Impressions of Nurse
Frank Layden, now 87, coached the Utah Jazz from 1981-88 and later served as team president. He worked at Niagara University as the head man and as an Atlanta Hawks assistant under Hubie Brown before joining the Jazz.
Speaking about Nurse, Layden delivered these remarks: “I don’t know him. I’ve never met him, all right. I’ll have to say this for him, so far I’ve been impressed. You know what I like about the team here? They play hard. I don’t know if they can win, I don’t know if they’re better, I don’t want to measure them by that, but they just went through a long schedule and had the best record, didn’t they? That’s why they’re here tonight and not somewhere else. So I mean, so far, oh, he’s done a wonderful job. He’s done a great job.
“You know we’re talking about the World Series here, in a game that’s played around the world by more people than maybe than outside of soccer than any other game in the world. So I’m impressed, yeah.”
Layden the storyteller
In addition to commenting on the current NBA Finals coaches, Layden spoke Sunday about his banter with referees.
“You know,” he recalled. “I remember Earl Strom one night, when we were getting killed by the Lakers, you know, and I said to Scottie (his son), and of course at that time Phil Johnson was my assistant coach along with Scott, and I said, ‘Listen, you guys take over this game. Try to pull it out.’ I said, ‘I’m going across the street and get us a table for dinner. I’m going to get drunk.
“So I started on Strom, and just got after him something awful. And he gave me, remember he used to do this, (indicating), he was blowing the whistle and screaming and everything, and he is storming over at me, storming over, and he finally gets there. He says, ‘I know what you’re trying to do. But if I got to stay here and watch this (expletive), so do you. Sit down and shut up.’ ”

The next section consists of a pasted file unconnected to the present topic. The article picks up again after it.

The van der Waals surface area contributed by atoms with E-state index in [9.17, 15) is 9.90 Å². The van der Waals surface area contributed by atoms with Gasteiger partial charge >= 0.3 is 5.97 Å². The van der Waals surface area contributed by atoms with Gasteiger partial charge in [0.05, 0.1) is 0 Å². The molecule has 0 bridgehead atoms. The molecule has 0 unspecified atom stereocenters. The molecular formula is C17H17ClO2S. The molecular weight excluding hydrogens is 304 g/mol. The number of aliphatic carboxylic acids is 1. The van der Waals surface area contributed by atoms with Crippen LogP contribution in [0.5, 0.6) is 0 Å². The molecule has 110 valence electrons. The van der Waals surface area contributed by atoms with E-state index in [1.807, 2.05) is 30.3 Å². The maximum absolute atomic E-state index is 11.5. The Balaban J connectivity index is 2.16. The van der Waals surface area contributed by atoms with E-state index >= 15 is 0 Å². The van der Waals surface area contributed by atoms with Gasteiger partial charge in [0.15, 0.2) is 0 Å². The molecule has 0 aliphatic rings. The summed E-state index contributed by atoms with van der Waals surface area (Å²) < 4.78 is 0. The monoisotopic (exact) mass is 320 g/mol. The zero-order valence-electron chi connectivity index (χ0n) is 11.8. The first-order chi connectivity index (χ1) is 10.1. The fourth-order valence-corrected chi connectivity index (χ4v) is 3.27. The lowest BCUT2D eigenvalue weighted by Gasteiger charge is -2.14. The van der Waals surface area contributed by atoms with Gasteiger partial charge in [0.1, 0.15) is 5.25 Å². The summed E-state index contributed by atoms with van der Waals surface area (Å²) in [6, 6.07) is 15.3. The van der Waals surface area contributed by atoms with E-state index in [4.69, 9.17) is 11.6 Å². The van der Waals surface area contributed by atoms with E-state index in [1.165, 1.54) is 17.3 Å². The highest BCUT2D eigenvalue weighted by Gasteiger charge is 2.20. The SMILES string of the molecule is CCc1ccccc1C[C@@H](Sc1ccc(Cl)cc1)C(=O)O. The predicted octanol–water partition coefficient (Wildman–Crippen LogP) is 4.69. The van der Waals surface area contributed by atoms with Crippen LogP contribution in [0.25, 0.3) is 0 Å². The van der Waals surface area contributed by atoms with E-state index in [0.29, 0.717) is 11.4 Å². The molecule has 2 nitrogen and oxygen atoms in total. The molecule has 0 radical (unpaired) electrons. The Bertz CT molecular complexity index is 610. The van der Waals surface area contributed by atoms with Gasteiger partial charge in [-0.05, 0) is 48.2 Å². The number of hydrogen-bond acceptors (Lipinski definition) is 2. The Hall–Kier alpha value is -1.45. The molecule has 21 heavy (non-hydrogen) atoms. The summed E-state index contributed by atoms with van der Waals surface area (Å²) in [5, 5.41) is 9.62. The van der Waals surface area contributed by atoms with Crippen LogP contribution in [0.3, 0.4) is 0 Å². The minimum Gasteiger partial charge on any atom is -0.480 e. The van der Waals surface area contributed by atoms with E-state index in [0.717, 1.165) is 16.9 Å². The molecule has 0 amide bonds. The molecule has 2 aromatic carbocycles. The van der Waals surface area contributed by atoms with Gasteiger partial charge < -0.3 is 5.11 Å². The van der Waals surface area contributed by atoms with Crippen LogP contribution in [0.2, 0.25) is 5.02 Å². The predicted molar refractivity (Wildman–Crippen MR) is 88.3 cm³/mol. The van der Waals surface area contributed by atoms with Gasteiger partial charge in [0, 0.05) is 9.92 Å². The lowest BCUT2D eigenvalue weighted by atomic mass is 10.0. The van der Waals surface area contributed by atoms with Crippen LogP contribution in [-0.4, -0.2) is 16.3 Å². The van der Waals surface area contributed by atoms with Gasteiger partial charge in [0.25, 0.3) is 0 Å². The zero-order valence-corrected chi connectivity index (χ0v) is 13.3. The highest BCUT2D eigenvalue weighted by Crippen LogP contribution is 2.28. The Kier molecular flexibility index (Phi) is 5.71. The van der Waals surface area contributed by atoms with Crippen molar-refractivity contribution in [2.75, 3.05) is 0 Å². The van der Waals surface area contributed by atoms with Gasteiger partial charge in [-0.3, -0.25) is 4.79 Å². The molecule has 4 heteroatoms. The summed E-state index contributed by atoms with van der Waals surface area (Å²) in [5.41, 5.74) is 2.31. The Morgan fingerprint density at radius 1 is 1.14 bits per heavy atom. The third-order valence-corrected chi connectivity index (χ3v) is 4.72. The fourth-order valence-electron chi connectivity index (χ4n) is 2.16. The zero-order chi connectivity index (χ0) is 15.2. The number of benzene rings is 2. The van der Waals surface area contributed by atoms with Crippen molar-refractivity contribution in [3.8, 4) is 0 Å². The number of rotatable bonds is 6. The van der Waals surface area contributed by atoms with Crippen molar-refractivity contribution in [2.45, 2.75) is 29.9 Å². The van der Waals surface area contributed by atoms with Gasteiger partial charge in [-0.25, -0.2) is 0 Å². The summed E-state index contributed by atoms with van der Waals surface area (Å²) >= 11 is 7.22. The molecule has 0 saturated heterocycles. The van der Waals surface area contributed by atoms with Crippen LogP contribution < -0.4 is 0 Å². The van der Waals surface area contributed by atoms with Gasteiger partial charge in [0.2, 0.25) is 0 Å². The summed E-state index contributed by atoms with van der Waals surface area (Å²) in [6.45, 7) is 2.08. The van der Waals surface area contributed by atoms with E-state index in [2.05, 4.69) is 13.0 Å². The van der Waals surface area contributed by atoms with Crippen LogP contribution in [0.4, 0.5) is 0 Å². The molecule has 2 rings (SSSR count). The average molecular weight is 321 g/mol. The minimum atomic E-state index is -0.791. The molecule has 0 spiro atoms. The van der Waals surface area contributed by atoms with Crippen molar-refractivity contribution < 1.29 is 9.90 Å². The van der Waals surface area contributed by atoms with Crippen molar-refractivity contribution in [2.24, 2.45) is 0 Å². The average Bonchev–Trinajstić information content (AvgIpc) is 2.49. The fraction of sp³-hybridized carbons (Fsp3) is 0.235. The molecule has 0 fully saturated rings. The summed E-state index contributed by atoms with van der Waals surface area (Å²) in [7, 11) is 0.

Classic Layden story
TV cameras and newspaper reporters captured Frank Layden’s colorful character during his heyday.
The Los Angeles Times chronicled one famous episode in a November 1991 column.
Here’s how Larry Stewart’s “BLT and Chili Certainly Beat Watching a Drubbing” began:
“It was the 1985 season and the Utah Jazz were losing badly to the Lakers at the Forum. It was midway through the fourth quarter and Jazz Coach Frank Layden’s mind began to wander. He began thinking about the chili, and the bacon, lettuce and tomato sandwiches served at the team’s hotel across from the Forum.
“I looked around and saw people walking out of the Forum, as usual, and asked myself, ‘What the heck am I staying for?’ ” Layden is quoted as saying in a new Pocket Book, ‘The Basketball Hall of Shame.’
“Layden told his assistant to take over and walked off, passing the Laker bench on his way out.
“ ‘Where you going?’ Coach Pat Riley asked.
“Said Layden: ‘Everybody else is leaving, so why should I stick around and suffer through this? I’m going across the street for some chili and a BLT.’
“Added Layden: When he sat down at the counter in the hotel coffee shop, the guy sitting next to him, according to Layden, said: ‘You know, you look just like Frank Layden, the Utah coach. He’s staying here at the hotel. Stick around. He’ll probably be in here after the game.'”